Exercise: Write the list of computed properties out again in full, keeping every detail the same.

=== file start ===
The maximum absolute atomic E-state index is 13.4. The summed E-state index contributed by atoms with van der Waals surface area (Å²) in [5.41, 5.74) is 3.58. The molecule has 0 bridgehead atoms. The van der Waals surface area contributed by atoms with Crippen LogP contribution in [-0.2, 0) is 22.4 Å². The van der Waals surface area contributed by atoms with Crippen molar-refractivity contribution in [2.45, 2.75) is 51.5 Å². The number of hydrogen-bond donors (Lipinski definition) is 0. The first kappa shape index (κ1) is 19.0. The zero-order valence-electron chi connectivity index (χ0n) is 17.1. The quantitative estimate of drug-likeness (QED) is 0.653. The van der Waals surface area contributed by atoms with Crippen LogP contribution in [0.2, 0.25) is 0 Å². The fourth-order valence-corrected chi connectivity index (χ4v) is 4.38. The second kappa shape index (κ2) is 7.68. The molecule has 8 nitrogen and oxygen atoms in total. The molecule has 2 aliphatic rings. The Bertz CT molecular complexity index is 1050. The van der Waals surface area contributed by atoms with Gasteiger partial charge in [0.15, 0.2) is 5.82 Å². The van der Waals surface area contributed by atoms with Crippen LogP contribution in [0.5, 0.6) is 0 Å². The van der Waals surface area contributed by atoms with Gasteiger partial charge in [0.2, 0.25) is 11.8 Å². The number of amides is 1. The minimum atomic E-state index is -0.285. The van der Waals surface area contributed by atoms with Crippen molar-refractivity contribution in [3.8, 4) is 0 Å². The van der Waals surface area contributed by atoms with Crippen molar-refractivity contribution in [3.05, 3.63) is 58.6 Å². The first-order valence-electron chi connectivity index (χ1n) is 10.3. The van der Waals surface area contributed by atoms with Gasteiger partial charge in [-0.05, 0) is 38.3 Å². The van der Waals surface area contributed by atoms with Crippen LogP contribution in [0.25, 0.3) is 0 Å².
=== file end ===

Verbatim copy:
The maximum absolute atomic E-state index is 13.4. The summed E-state index contributed by atoms with van der Waals surface area (Å²) in [5.41, 5.74) is 3.58. The molecule has 0 bridgehead atoms. The van der Waals surface area contributed by atoms with Crippen LogP contribution in [-0.2, 0) is 22.4 Å². The van der Waals surface area contributed by atoms with Crippen molar-refractivity contribution in [2.45, 2.75) is 51.5 Å². The number of hydrogen-bond donors (Lipinski definition) is 0. The first kappa shape index (κ1) is 19.0. The zero-order valence-electron chi connectivity index (χ0n) is 17.1. The quantitative estimate of drug-likeness (QED) is 0.653. The van der Waals surface area contributed by atoms with Crippen LogP contribution in [0.2, 0.25) is 0 Å². The fourth-order valence-corrected chi connectivity index (χ4v) is 4.38. The second kappa shape index (κ2) is 7.68. The molecule has 8 nitrogen and oxygen atoms in total. The molecule has 2 aliphatic rings. The Bertz CT molecular complexity index is 1050. The van der Waals surface area contributed by atoms with Gasteiger partial charge in [0.15, 0.2) is 5.82 Å². The van der Waals surface area contributed by atoms with Crippen LogP contribution in [0.5, 0.6) is 0 Å². The van der Waals surface area contributed by atoms with Gasteiger partial charge in [0.2, 0.25) is 11.8 Å². The number of amides is 1. The minimum atomic E-state index is -0.285. The van der Waals surface area contributed by atoms with Crippen molar-refractivity contribution in [3.8, 4) is 0 Å². The van der Waals surface area contributed by atoms with Crippen molar-refractivity contribution in [3.05, 3.63) is 58.6 Å². The first-order valence-electron chi connectivity index (χ1n) is 10.3. The van der Waals surface area contributed by atoms with Gasteiger partial charge in [-0.05, 0) is 38.3 Å². The van der Waals surface area contributed by atoms with Crippen LogP contribution in [0.25, 0.3) is 0 Å².